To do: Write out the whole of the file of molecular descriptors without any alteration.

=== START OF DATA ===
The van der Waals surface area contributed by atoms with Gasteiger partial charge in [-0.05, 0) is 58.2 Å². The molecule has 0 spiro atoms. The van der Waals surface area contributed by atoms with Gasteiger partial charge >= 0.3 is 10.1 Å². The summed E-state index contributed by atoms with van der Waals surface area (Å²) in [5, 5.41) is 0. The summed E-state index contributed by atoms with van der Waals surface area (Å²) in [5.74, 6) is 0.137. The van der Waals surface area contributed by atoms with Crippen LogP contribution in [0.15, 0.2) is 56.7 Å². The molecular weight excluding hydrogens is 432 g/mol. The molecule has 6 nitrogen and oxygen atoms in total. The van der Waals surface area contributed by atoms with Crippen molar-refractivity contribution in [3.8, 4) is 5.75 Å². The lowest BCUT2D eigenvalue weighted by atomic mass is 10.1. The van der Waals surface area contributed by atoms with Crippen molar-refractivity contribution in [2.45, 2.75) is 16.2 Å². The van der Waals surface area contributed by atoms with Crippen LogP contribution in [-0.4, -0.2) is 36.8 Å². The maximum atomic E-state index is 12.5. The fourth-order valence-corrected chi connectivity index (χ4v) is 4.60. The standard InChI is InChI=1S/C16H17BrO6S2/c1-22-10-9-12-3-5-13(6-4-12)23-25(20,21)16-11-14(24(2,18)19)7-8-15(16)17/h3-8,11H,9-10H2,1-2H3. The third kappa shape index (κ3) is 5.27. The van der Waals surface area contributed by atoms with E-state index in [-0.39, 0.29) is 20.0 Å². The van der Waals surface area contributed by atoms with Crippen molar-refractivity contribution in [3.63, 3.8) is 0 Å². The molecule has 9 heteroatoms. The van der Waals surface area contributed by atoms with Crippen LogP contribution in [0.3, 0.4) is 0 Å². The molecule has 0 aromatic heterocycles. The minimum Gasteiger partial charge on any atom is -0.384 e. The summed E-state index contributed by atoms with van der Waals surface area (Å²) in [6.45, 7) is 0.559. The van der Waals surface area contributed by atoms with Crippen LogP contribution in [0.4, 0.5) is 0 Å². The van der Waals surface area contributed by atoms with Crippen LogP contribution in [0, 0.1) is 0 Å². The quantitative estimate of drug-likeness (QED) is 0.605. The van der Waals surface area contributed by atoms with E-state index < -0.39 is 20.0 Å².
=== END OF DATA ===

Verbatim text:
The van der Waals surface area contributed by atoms with Gasteiger partial charge in [-0.05, 0) is 58.2 Å². The molecule has 0 spiro atoms. The van der Waals surface area contributed by atoms with Gasteiger partial charge >= 0.3 is 10.1 Å². The summed E-state index contributed by atoms with van der Waals surface area (Å²) in [5, 5.41) is 0. The summed E-state index contributed by atoms with van der Waals surface area (Å²) in [5.74, 6) is 0.137. The van der Waals surface area contributed by atoms with Crippen LogP contribution in [0.15, 0.2) is 56.7 Å². The molecular weight excluding hydrogens is 432 g/mol. The molecule has 6 nitrogen and oxygen atoms in total. The van der Waals surface area contributed by atoms with Crippen molar-refractivity contribution in [3.8, 4) is 5.75 Å². The lowest BCUT2D eigenvalue weighted by atomic mass is 10.1. The van der Waals surface area contributed by atoms with Crippen molar-refractivity contribution in [2.45, 2.75) is 16.2 Å². The van der Waals surface area contributed by atoms with Crippen LogP contribution in [-0.4, -0.2) is 36.8 Å². The maximum atomic E-state index is 12.5. The fourth-order valence-corrected chi connectivity index (χ4v) is 4.60. The standard InChI is InChI=1S/C16H17BrO6S2/c1-22-10-9-12-3-5-13(6-4-12)23-25(20,21)16-11-14(24(2,18)19)7-8-15(16)17/h3-8,11H,9-10H2,1-2H3. The third kappa shape index (κ3) is 5.27. The van der Waals surface area contributed by atoms with E-state index in [-0.39, 0.29) is 20.0 Å². The van der Waals surface area contributed by atoms with Crippen molar-refractivity contribution in [3.63, 3.8) is 0 Å². The molecule has 9 heteroatoms. The van der Waals surface area contributed by atoms with Crippen LogP contribution in [0.3, 0.4) is 0 Å². The molecule has 0 aromatic heterocycles. The minimum Gasteiger partial charge on any atom is -0.384 e. The summed E-state index contributed by atoms with van der Waals surface area (Å²) in [6.45, 7) is 0.559. The van der Waals surface area contributed by atoms with Crippen LogP contribution in [0.4, 0.5) is 0 Å². The van der Waals surface area contributed by atoms with Crippen LogP contribution in [0, 0.1) is 0 Å². The quantitative estimate of drug-likeness (QED) is 0.605. The van der Waals surface area contributed by atoms with E-state index < -0.39 is 20.0 Å².